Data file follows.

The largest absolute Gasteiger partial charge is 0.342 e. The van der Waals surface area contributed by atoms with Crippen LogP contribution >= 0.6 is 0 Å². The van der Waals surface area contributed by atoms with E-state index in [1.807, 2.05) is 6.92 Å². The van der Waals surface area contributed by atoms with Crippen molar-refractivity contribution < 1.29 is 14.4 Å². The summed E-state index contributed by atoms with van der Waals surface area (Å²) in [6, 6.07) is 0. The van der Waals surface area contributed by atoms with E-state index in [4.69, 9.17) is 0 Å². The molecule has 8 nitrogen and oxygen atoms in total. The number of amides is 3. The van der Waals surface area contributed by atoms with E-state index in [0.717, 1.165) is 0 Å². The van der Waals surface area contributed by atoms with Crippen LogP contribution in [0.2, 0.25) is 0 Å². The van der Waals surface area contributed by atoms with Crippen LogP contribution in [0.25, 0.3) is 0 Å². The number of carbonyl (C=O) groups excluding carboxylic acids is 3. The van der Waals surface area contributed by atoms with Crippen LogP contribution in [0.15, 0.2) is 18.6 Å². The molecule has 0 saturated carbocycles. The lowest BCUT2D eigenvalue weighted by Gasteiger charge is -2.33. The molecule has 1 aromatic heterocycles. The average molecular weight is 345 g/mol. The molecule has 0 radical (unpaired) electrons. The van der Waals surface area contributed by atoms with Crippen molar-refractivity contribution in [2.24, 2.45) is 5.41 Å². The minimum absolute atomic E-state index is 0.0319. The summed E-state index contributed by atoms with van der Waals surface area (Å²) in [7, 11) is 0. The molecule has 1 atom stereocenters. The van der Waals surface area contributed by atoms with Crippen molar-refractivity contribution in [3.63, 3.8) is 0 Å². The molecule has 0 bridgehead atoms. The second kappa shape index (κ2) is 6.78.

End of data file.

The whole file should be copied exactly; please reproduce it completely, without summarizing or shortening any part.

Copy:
The largest absolute Gasteiger partial charge is 0.342 e. The van der Waals surface area contributed by atoms with Crippen LogP contribution >= 0.6 is 0 Å². The van der Waals surface area contributed by atoms with E-state index in [1.807, 2.05) is 6.92 Å². The van der Waals surface area contributed by atoms with Crippen molar-refractivity contribution < 1.29 is 14.4 Å². The summed E-state index contributed by atoms with van der Waals surface area (Å²) in [6, 6.07) is 0. The van der Waals surface area contributed by atoms with E-state index in [4.69, 9.17) is 0 Å². The molecule has 8 nitrogen and oxygen atoms in total. The number of amides is 3. The van der Waals surface area contributed by atoms with E-state index in [0.717, 1.165) is 0 Å². The van der Waals surface area contributed by atoms with Crippen LogP contribution in [0.2, 0.25) is 0 Å². The van der Waals surface area contributed by atoms with Crippen LogP contribution in [0.25, 0.3) is 0 Å². The number of carbonyl (C=O) groups excluding carboxylic acids is 3. The van der Waals surface area contributed by atoms with Crippen LogP contribution in [0.15, 0.2) is 18.6 Å². The molecule has 0 saturated carbocycles. The lowest BCUT2D eigenvalue weighted by Gasteiger charge is -2.33. The molecule has 1 aromatic heterocycles. The average molecular weight is 345 g/mol. The molecule has 0 radical (unpaired) electrons. The van der Waals surface area contributed by atoms with Crippen molar-refractivity contribution in [2.24, 2.45) is 5.41 Å². The minimum absolute atomic E-state index is 0.0319. The summed E-state index contributed by atoms with van der Waals surface area (Å²) in [7, 11) is 0. The molecule has 1 atom stereocenters. The van der Waals surface area contributed by atoms with Crippen molar-refractivity contribution in [3.63, 3.8) is 0 Å². The molecule has 0 bridgehead atoms. The second kappa shape index (κ2) is 6.78.